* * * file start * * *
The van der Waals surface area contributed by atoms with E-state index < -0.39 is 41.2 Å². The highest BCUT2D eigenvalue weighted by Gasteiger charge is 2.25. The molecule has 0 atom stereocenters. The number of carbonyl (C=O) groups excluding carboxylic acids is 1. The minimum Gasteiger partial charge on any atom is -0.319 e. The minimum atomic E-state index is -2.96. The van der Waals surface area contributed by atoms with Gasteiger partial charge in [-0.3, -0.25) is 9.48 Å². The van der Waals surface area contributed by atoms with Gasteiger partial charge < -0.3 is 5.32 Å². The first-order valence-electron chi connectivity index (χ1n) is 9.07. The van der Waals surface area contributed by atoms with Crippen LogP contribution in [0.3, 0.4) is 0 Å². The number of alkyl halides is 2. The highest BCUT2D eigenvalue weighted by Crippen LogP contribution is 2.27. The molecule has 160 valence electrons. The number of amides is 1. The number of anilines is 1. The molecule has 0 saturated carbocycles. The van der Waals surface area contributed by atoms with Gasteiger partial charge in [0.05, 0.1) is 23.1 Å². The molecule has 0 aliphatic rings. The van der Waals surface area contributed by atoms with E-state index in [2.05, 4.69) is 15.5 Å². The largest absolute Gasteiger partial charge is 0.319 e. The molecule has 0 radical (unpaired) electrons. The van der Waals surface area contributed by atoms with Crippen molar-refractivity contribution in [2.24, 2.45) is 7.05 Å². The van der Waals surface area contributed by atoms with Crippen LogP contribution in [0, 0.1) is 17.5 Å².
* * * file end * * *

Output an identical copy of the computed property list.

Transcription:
The van der Waals surface area contributed by atoms with E-state index < -0.39 is 41.2 Å². The highest BCUT2D eigenvalue weighted by Gasteiger charge is 2.25. The molecule has 0 atom stereocenters. The number of carbonyl (C=O) groups excluding carboxylic acids is 1. The minimum Gasteiger partial charge on any atom is -0.319 e. The minimum atomic E-state index is -2.96. The van der Waals surface area contributed by atoms with Gasteiger partial charge in [-0.3, -0.25) is 9.48 Å². The van der Waals surface area contributed by atoms with Gasteiger partial charge < -0.3 is 5.32 Å². The first-order valence-electron chi connectivity index (χ1n) is 9.07. The van der Waals surface area contributed by atoms with Crippen LogP contribution in [0.3, 0.4) is 0 Å². The number of alkyl halides is 2. The highest BCUT2D eigenvalue weighted by Crippen LogP contribution is 2.27. The molecule has 160 valence electrons. The number of amides is 1. The number of anilines is 1. The molecule has 0 saturated carbocycles. The van der Waals surface area contributed by atoms with Gasteiger partial charge in [0.05, 0.1) is 23.1 Å². The molecule has 0 aliphatic rings. The van der Waals surface area contributed by atoms with E-state index in [2.05, 4.69) is 15.5 Å². The largest absolute Gasteiger partial charge is 0.319 e. The molecule has 0 radical (unpaired) electrons. The van der Waals surface area contributed by atoms with Crippen molar-refractivity contribution in [2.24, 2.45) is 7.05 Å². The van der Waals surface area contributed by atoms with Crippen LogP contribution in [0, 0.1) is 17.5 Å².